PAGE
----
Live from the 2015 edition
We are pleased to share with you all the success of our Italian Film Festival Cardiff.
The films forced us to ask uncomfortable questions such as: which side are we on? Are we On the Bride’s Side or rather, complacently guarding the borders of Fortress Europe letting people die while trying to reach its shores? All screenings and Q&As compelled us to deal with some of the uncomfortable aspects of Italy and to move beyond the stereotypes of the Bel Paese. A country intending to grow both economically and ethically needs to explore its darker sides and expose them, as Nicola Campiotti beautifully did in his Sarà un paese.
Italy is of course a “metaphor” to paraphrase Leonardo Sciascia. In this case a metaphor for the West, its ambitions, its tensions, its incredible diversity of languages and cultures, colours and shapes.
For those of you who weren’t able to attend or were only able to see part of the Italian Film Festival here’s a short account of what you missed:
Between October 10 and October 17 the Italian Cultural Centre Wales launched the first ever Italian Film Festival Cardiff (IFFC). The festival showed a range of contemporary films, all premièring in Wales and most of them in the UK too, with themes ranging from poetry to gender and migration. This selection included a variety of genres of Italian cinematography with a strong emphasis on new narrative forms and independent productions.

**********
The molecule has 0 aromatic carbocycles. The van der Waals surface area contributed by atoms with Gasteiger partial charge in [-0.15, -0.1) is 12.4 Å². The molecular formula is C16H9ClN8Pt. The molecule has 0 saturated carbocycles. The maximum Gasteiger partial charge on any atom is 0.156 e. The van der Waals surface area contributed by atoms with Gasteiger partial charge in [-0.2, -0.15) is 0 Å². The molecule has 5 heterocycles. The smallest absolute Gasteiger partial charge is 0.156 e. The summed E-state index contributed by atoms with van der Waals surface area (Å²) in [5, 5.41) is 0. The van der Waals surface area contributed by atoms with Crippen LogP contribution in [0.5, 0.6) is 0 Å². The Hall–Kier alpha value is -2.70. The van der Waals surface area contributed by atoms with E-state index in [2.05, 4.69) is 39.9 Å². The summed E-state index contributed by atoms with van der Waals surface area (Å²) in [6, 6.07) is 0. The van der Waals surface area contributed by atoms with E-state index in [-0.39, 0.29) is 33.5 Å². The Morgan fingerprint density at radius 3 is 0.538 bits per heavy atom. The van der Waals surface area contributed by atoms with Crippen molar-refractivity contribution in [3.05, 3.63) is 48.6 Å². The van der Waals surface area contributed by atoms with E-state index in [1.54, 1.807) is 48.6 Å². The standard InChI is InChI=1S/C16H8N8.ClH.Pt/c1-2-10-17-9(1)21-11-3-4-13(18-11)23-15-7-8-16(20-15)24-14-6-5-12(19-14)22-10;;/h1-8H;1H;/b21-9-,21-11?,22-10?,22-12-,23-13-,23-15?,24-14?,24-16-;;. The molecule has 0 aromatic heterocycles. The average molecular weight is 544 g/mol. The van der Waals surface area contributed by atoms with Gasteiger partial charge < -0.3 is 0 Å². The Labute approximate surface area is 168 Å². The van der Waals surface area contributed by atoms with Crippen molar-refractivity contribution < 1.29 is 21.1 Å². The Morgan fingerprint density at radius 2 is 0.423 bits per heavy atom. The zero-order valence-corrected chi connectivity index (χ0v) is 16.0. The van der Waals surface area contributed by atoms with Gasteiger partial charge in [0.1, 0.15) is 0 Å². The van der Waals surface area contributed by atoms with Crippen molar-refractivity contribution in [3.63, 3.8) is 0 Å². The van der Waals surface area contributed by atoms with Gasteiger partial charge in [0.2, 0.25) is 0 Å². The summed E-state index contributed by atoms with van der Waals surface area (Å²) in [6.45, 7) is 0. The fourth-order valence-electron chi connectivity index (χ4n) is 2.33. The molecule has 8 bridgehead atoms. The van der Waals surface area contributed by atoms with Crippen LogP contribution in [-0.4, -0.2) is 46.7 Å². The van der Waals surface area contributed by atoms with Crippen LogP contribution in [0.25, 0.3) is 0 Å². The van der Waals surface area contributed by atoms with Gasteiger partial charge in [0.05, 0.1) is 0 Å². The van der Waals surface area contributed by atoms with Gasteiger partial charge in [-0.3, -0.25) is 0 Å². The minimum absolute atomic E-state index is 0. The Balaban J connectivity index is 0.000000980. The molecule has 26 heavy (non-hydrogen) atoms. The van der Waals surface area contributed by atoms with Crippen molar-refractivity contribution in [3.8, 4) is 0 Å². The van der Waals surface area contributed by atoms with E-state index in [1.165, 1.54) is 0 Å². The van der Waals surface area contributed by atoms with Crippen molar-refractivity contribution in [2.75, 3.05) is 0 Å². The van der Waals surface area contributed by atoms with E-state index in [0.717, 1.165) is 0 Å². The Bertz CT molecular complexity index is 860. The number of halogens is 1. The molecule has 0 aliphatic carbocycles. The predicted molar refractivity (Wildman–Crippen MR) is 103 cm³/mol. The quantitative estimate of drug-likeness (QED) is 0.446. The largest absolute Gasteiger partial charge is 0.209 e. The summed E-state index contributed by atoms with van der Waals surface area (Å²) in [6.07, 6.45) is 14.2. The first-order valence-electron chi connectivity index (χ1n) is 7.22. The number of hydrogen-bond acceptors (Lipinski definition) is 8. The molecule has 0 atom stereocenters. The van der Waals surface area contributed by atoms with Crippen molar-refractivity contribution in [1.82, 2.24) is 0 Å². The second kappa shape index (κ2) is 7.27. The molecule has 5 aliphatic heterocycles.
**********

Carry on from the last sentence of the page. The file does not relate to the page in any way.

We couldn’t have hoped for a better welcome for Italian cinema to Cardiff: all the screenings were sold out and the Q&As were inspiring and engaging.
Our first film, Più buio di mezzanotte by Sebastiano Riso was hosted by the Iris Prize Festival at Cineworld and its main actor, Davide Capone, won the best actor prize. We were thrilled to break the news to Davide with a video message, together with director Riso, who was in Cardiff to present his film. Riso’s Q&A is available here.
The screening of L’arbitro by Paolo Zucca and Io sto con la sposa by Antonio Augugliaro, Gabriele Del Grande and Khaled Soliman Al Nassiry was preceded by a reception, in Penarth Pier Pavilion, provided by our golden sponsors the Italian restaurant Casanova and VinItalia. Both films were followed by two very engaging Q&As with their directors Paolo Zucca and Gabriele Del Grande.
The festival continued at Chapter Arts Cinema with Sarà un paese by Nicola Campiotti, a docu-film that aims to explain contemporary Italy, its issues and its hopes for the future, to a young audience. The screening was preceded by a workshop for children, introducing the film and focusing on its main themes. In the evening Il giovane favoloso by Mario Martone explored the beauty of poetry and Le cose belle by Agostino Ferrente and Giovanni Piperno, showed the crude reality and disillusion of young people in Naples, themes that were further developed in the Q&A with director Agostino Ferrente and producer Antonella di Nocera.